“Secretary Modly did that today, and I wish him all the best,” Esper said.
The decision comes after Modly traveled from Washington to Guam on Monday to give a speech to the 5,000-member crew of the USS Theodore Roosevelt, whose commander, Capt. Brett Crozier, Modly removed last week.
In profanity-laced remarks over a loudspeaker, Modly assailed Crozier’s character, accusing him of either leaking a letter about his concerns to the news media or of being “too naive or too stupid to be the commanding officer of a ship like this.”
Modly’s comments, leaked to reporters within hours in written and audio form, angered many of the sailors on the ship, where 230 people have tested positive for covid-19 as of Tuesday, and their relatives, and triggered calls for his resignation from several Democratic lawmakers.
By Monday night, Modly had released a statement apologizing for insulting Crozier, who has also tested positive for the virus, but insisting that the captain had written the letter to cause a stir.
“Captain Crozier is smart and passionate,” Modly said. “I believe, precisely because he is not naive and stupid, that he sent his alarming email with the intention of it getting into the public domain in an effort to draw public attention to the situation on his ship.”
Esper referenced the imbroglio in his memo, saying that Modly “resigned on his own accord” and that his decision would allow the aircraft carrier and its sailors to “move forward.”
Esper had asked Modly to apologize on Monday, hoping that would be sufficient to move beyond the controversy, according to a senior administration official. But instead the pressure for Modly’s resignation increased, including among other players within the Defense Department, the official said.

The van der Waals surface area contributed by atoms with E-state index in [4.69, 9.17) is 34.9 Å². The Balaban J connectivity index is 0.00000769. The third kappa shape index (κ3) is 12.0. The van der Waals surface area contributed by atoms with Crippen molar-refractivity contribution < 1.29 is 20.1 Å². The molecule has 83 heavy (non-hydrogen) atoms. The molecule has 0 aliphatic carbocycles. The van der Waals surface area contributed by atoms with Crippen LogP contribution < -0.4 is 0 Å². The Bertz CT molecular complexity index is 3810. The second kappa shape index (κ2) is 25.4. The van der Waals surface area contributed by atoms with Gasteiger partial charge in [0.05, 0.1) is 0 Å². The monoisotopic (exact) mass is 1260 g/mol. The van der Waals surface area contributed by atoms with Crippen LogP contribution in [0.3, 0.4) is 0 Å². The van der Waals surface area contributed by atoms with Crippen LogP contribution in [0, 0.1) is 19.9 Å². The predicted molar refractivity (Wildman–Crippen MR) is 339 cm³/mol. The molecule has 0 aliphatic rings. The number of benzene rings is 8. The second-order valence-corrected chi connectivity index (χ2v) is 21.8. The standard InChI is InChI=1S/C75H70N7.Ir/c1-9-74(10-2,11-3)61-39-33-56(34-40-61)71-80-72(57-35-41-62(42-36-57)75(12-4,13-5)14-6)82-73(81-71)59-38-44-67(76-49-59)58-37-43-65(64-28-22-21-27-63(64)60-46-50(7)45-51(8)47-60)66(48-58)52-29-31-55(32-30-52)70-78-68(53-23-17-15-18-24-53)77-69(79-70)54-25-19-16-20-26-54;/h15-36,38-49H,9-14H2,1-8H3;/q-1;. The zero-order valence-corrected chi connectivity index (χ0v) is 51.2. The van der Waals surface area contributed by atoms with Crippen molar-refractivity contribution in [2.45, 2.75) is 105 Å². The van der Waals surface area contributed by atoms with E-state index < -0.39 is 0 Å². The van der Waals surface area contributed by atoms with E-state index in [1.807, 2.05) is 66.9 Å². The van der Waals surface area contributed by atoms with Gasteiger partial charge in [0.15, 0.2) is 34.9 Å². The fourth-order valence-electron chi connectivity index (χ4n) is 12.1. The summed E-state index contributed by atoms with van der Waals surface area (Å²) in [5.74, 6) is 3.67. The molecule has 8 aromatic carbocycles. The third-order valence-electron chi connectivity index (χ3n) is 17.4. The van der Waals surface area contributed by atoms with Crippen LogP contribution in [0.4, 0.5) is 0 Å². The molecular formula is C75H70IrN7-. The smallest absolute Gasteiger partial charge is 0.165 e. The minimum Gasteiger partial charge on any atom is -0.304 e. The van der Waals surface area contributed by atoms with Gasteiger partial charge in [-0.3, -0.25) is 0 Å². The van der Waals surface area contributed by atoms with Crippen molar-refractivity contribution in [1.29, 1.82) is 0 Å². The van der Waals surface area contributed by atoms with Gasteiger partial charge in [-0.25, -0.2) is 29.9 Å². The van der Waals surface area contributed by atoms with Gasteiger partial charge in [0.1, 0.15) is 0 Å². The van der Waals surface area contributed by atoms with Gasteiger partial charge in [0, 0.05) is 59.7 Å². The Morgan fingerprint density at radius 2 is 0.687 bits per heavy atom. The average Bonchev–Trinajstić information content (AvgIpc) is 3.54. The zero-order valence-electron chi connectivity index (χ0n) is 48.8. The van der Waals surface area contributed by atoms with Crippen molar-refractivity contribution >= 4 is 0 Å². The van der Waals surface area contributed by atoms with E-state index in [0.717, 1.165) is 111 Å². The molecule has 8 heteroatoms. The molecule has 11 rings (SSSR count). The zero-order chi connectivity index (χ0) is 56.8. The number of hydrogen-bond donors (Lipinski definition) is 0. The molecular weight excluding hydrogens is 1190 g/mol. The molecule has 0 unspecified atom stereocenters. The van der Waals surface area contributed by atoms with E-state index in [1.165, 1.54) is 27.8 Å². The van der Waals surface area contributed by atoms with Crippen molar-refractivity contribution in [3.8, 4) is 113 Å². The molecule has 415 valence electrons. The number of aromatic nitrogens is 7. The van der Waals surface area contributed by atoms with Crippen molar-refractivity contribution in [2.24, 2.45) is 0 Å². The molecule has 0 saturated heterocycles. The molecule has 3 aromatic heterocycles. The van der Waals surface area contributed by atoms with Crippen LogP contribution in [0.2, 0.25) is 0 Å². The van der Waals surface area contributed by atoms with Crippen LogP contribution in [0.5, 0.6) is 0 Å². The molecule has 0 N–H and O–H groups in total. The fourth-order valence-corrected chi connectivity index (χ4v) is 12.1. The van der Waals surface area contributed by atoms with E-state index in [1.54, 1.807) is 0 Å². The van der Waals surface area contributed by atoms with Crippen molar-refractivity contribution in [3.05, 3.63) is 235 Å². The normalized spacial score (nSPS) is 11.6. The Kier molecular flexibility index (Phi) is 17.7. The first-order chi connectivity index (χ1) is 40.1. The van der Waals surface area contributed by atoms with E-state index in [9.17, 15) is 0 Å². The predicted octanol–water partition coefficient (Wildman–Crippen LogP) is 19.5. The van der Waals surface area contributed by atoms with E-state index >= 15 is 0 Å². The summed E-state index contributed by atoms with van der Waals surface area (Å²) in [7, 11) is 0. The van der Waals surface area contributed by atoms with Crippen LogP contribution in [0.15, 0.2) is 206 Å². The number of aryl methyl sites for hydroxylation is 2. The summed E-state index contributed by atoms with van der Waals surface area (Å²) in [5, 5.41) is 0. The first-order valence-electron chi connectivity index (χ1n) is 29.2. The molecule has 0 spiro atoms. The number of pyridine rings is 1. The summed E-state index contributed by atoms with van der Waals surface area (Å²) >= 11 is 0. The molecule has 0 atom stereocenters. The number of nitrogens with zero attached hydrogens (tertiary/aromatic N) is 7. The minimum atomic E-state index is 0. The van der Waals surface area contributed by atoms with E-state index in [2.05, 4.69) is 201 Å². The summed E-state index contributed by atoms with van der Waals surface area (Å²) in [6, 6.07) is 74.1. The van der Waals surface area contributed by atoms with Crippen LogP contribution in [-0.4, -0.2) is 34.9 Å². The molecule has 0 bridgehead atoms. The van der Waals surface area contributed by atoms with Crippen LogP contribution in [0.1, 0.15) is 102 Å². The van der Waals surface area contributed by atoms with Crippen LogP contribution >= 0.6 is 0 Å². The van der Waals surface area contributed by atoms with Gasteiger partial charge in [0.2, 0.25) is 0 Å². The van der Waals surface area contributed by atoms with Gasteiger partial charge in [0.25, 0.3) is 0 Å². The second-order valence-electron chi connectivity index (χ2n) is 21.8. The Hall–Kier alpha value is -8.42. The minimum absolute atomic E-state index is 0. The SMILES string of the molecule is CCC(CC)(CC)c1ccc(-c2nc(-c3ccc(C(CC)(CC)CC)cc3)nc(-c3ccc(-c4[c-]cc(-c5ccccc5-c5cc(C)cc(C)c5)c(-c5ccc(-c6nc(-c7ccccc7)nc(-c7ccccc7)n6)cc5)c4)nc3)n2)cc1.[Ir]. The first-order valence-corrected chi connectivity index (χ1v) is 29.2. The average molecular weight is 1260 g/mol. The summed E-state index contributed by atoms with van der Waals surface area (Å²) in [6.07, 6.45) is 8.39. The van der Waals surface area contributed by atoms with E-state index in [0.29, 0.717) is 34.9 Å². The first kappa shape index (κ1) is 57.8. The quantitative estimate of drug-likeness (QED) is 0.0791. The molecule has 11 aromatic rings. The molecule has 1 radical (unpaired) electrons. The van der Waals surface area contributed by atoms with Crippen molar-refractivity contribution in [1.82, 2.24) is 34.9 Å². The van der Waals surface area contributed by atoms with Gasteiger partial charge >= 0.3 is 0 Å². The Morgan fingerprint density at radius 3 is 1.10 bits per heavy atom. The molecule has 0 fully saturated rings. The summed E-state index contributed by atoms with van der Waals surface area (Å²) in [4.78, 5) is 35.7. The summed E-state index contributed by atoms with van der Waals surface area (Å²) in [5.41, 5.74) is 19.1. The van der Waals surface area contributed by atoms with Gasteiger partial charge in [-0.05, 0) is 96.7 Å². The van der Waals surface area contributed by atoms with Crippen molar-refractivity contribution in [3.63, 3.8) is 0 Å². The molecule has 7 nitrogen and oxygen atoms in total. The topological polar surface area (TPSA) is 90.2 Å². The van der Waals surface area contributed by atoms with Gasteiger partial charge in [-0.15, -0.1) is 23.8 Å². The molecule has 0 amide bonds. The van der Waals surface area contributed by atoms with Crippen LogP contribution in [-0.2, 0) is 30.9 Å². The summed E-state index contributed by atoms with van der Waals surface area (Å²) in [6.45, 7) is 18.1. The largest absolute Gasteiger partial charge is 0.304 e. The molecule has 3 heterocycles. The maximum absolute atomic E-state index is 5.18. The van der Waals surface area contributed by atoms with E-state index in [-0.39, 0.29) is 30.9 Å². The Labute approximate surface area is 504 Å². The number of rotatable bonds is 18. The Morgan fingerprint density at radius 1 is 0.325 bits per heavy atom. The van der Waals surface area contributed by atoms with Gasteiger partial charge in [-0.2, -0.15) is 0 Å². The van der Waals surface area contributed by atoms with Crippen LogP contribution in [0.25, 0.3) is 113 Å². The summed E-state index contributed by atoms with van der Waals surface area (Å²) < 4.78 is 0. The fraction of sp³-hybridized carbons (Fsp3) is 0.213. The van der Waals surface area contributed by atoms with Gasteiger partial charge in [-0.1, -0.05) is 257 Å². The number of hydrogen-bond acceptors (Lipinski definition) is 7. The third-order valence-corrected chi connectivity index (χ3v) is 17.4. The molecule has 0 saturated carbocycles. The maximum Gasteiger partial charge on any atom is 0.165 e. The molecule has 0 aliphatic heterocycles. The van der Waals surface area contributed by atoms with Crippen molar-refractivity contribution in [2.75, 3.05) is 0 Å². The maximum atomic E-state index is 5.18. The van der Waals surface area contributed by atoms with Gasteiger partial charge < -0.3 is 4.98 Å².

President Trump, asked at the White House about the resignation, said he had no role in it and did not know Modly, but would not have asked him to resign.
“He did that, I think, just to end that problem,” Trump said. “I think . . . really in many ways, it was a very unselfish thing for him to do.”
Modly, in a memo released Tuesday night, said the Navy was placed in a negative spotlight “largely due to my poor use of words” on the aircraft carrier.
“You are justified in being angry with me about that,” he wrote. “There is no excuse, but perhaps a glimpse of understanding, and hopefully empathy.”
He added that the crew “deserved a lot more empathy and a lot less lecturing,” and that he was sorry.
Taking Modly’s place will be Army undersecretary James McPherson, who was confirmed last month as the Army’s No. 2 political appointee. McPherson previously served in the Trump administration as the Army’s general counsel and in the Navy as a lawyer before retiring in 2006 as Judge Advocate General of the Navy.
McPherson is expected to serve in an acting capacity until Trump’s nominee for the position, the U.S. ambassador to Norway, Kenneth John Braithwaite II, is confirmed by the Senate.
Sen. Jack Reed (D-R.I.), the minority leader of the Senate Armed Services Committee, said in a statement released Tuesday that Modly had notified him of his decision.
“I stressed to him that the health and safety of our sailors is paramount and that naval leadership must make it absolutely clear the decision to relieve Captain Crozier is in no way interpreted as inhibiting any commanding officer from taking necessary steps, through their chain of command, to protect fellow sailors and Marines,” Reed said.
The turmoil marks the latest challenge for a Navy that has struggled in recent years with broader leadership upheaval. Modly’s resignation comes after his predecessor, Richard V. Spencer, was fired in November amid a scandal over Trump’s intervention in a Navy SEAL war crimes case, leaving the service without a political appointee at its helm for months.